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You can block online ads and malware Use Adblock To Block Online Ads and Malware Use Adblock To Block Online Ads and Malware Read More with various tools like Adblock Plus and uBlock. Internet-based content producers and publishers hate these tools – ads are their means of livelihood.

Some argue that ad-blocking tools kill their revenue stream Are Ad Blocking Browser Extensions Killing The Internet? Are Ad Blocking Browser Extensions Killing The Internet? One of the reasons for the Internet’s surge in popularity is the cost of most online content – or rather, the lack of cost. That’s not to say the content is free, however. Almost every... Read More , which means they eventually have to shut shop. They’re not wrong. As a writer, this is my revenue stream and it affects me when you block ads.

But as a consumer, I don’t care.

Ad-blocking seems like a natural option for any consumer because of a simple reason: it’s an easy way to get rid of an annoyance.

Why We Block Ads

It’s rare to find a useful ad. Usually, they’re pesky and bothersome. Ads take up bandwidth, which can be precious at times. They disrupt the consumer’s content consumption experience. They also covertly dress up as content to fool you. (Read: How to spot, and avoid, ads disguised as download buttons How To Spot, And Avoid, Ads Disguised As Download Buttons How To Spot, And Avoid, Ads Disguised As Download Buttons Read More ).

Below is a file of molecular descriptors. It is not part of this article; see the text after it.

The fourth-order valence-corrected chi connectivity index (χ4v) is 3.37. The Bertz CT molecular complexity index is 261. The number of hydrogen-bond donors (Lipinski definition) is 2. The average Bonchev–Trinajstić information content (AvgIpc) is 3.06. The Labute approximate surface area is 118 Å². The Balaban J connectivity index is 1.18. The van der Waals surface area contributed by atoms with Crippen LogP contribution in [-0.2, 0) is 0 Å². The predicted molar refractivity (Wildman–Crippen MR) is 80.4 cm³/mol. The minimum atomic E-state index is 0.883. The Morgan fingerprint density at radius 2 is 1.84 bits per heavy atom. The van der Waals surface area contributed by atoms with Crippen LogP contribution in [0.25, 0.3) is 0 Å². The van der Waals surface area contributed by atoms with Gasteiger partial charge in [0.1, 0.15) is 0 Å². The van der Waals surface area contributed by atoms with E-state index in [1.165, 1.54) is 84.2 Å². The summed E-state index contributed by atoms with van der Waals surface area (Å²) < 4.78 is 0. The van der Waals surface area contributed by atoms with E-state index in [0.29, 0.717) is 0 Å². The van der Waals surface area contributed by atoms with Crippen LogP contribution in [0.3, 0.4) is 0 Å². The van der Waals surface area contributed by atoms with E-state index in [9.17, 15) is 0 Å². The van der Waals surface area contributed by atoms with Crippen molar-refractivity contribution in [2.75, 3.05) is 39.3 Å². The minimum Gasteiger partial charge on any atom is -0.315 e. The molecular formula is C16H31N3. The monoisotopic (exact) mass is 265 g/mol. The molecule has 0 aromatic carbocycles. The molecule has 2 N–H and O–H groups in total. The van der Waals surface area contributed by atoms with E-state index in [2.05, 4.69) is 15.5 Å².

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And on the Internet, ad-blocking is as easy as saying “There’s an app for that.” You install an extension, and you’re done. Heck, it’s pretty easy to put a stop to pop-up browser ads once and for all Let's Put A Stop To Pop-Up Browser Ads Once And For All! Let's Put A Stop To Pop-Up Browser Ads Once And For All! Pop-ups can catch you off guard, and if you're not careful they can create problems. Learn how to avoid them and how to handle them if they do come up. Read More too.

If you hate something and there was an easy way to remove it from your life, chances are that you’ll do it. And that’s what online ad-blocking is.

The Problem With Ad Blocking

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Blocking statistics firm PageFair estimates that usage grew by 70% between June 2013-June 2014, with 41% of 18-29 year olds using it. In total, there are 144 million active adblock users on the web. That’s roughly 5% of the total Internet population. It’s not a huge problem yet, but some sites are more affected (like gaming or tech publications) and the trend of ad-blocking is upwards.

Publishers have cried themselves hoarse appealing to the idealism of consumers, or reprimanded them by installing scripts that stop ad-blockers. It’s often posed as a choice for the consumer: “If you want good content, put up with our ads.” My friend Eric Ravenscraft, a writer at Lifehacker, puts it like this:

I think publishers aren’t listening to the consumer. If the consumer is annoyed by banner ads, then the consumer has already made a choice. He doesn’t want annoying ads, and he wants good content. The onus is on the publisher to figure out how to make that happen.

Which brings us to another industry.

Ad Blocking Is Reminiscent Of Music Piracy